An exciting series is happening each week in May at Ragtag Cinema. Thanks to the support of our friends at Landmark Bank, May is officially Doc Month at Ragtag, featuring the theatrical releases of five compelling new documentaries. The series includes three T/F 2014 selections returning to CoMo, a portrait of a fascinating artist and a film from our very own T/F co-conspirator David Wilson!
Let’s take a look at the films:
Opening May 2: We Always Lie to Strangers
David Wilson, a founder of Ragtag and True/False, and AJ Schnack, a Mizzou graduate and True/False alum (Kurt Cobain About a Son, T/F 2007amp;) co-direct this fascinating, tender documentary portrait of Branson, Missouri. Located in the Ozarks, Branson hosts more than 7.5 million tourists a year, but its population barely numbers 10,500. As they follow four different families over the course of five years, Wilson and Schnack offer a nuanced look at the city as its residents grapple with economic uncertainty and social change. “Elegant. The filmmakers’ biographical ties to the region, though never explicitly spelled out, show through in a deep-rooted mood of chivalry, the kind of bittersweet, affectionate tone one associates with home. ” (Leah Churner, Reverse Shot) Opening night 5pm screening only will include a special musical performance from the Lennon Family, who are featured in the film.
Opening May 9: Particle Fever (T/F 2014)
You could hear the cry go out last October when two physicists were given the Nobel Prize for discovering the Higgs boson: “Would someone please explain?!” Fortunately, physicist-turned-filmmaker Mark Levinson had trained his cameras on the Large Hadron Collider since its opening, awaiting this moment. The LHC is the largest science experiment in history: a 17-mile-long tunnel on the French-Swiss border with immense data collection systems, designed and operated with 10,000 scientists and engineers from 150 countries, in hopes of replicating the instant after the Big Bang in order to see what we can learn about the atom—and life itself. “Particle Fever is that rare, exhilarating science doc that’s neither dumbed down nor drabbed up.” (Joshua Rothkopf, Time Out New York)
Opening May 16: Finding Vivian Maier
In 2007, young Chicago historian John Maloof attended a storage unit auction and bid $400 on a box of photographs and negatives. Never publicly displayed, they were the work of a mysterious nanny named Vivian Maier, who secretly took over 100,000 photographs during her lifetime. Maier is now regarded as one of history’s greatest street photographers. In Maloof’s riveting documentary, he uncovers the strange, fascinating backstory by interviewing those who knew Maier. “More connect-the-dots detective thriller than traditional doc, John Maloof and Charlie Siskel’s revelatory riddle of a film unmasks a brilliant photographer.” (Chris Nashawaty, Entertainment Weekly)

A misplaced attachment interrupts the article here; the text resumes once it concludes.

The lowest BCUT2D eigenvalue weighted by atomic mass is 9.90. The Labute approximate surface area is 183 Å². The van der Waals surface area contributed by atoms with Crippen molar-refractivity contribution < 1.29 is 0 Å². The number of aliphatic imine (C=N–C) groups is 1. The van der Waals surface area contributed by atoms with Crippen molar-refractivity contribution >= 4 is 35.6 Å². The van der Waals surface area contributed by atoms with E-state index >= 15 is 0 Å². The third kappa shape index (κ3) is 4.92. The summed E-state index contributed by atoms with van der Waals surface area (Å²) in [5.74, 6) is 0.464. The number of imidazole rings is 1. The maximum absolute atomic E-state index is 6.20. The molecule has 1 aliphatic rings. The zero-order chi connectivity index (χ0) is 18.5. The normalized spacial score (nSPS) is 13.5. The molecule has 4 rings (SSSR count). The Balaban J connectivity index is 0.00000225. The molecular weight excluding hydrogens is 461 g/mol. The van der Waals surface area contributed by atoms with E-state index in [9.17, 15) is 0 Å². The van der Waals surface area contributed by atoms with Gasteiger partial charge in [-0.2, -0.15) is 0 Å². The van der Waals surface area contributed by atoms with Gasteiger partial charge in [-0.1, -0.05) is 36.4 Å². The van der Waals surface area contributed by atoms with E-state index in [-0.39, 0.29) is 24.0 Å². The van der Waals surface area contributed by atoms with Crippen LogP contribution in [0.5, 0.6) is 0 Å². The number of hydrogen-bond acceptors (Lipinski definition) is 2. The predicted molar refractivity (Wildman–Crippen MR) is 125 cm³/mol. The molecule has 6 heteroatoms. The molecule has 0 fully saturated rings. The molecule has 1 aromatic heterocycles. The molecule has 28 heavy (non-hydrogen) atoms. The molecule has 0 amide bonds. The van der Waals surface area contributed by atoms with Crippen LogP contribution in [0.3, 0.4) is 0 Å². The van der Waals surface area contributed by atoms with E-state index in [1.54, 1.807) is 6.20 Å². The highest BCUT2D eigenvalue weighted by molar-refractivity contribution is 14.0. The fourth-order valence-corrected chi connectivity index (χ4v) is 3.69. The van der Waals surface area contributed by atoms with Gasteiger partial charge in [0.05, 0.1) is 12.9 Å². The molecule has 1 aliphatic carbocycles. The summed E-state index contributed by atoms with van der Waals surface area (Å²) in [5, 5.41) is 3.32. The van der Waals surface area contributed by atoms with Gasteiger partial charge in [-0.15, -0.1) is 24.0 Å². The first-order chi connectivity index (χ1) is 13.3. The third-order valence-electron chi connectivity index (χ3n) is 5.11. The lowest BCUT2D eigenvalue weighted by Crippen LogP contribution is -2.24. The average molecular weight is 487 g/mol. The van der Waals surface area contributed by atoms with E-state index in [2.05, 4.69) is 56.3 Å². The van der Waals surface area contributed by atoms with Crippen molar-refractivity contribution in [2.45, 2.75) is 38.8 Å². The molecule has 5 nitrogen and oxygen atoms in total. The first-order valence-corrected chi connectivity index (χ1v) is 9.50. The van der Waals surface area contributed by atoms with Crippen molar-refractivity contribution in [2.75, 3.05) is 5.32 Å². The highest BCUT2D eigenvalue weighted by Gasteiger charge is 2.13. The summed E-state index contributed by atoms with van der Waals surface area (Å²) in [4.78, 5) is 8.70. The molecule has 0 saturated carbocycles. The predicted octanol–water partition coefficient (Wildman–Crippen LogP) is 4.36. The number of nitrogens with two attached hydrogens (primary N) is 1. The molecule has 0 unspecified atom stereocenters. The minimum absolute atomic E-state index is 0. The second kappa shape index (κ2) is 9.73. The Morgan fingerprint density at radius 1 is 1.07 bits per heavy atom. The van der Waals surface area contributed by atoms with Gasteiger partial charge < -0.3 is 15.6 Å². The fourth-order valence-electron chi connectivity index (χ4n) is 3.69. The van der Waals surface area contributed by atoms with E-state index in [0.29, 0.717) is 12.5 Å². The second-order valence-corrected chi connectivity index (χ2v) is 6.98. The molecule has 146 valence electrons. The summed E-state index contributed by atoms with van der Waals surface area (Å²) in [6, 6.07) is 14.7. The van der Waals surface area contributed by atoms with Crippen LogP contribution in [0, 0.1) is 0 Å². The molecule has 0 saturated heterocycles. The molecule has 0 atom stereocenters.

Opening May 23: The Unknown Known (T/F 2014)
“All generalizations are false. Including this one.” So runs the central paradox in the body of wisdom known as “Rumsfeld’s Rules.” The secretary of defense under Gerald Ford (he was appointed at age 33) and George W. Bush, Donald Rumsfeld claims his rules guided the policies he championed, including launching wars against Afghanistan and Iraq. Oscar-winning director Errol Morris offers up history through the prism of the Rumsfeld Doctrine, but this is more an inquiry into the philosophy of language than an unpacking of historical fact. “A cat-and-mouse game in which each player thinks he’s the cat, making it both thrilling and disconcerting to watch.” (AO Scott, The New York Times)
Opening May 30: Jodorowsky’s Dune (T/F 2014)
It was a match made in trippy heaven: in 1975, cult film director Alejandro Jodorowsky (El Topo, The Holy Mountain) optioned the rights to Frank Herbert’s sci-fi epic Dune. Mick Jagger, Salvador Dali, the graphic artist Moebius, and Pink Floyd signed on to help. A phone-book-thick script was prepared and the 14-hour hallucinatory project that Jodorowsky called “the most important picture in the history of humanity” seemed to be on its way. But it was not to be. Director Frank Pavich’s inspiring tale of ambition and failure revisits the film that could have rendered Star Wars superfluous. “Fun. A loving testament to ambition.” (Joshua Rothkopf, Time Out New York)
Each film will play for one week. Daily showtimes for the following week are posted here every Monday by 5pm. Ticket sales become available each day beginning at midnight online here or at the Ragtag box office beginning at 10am each day.
See you at the movies!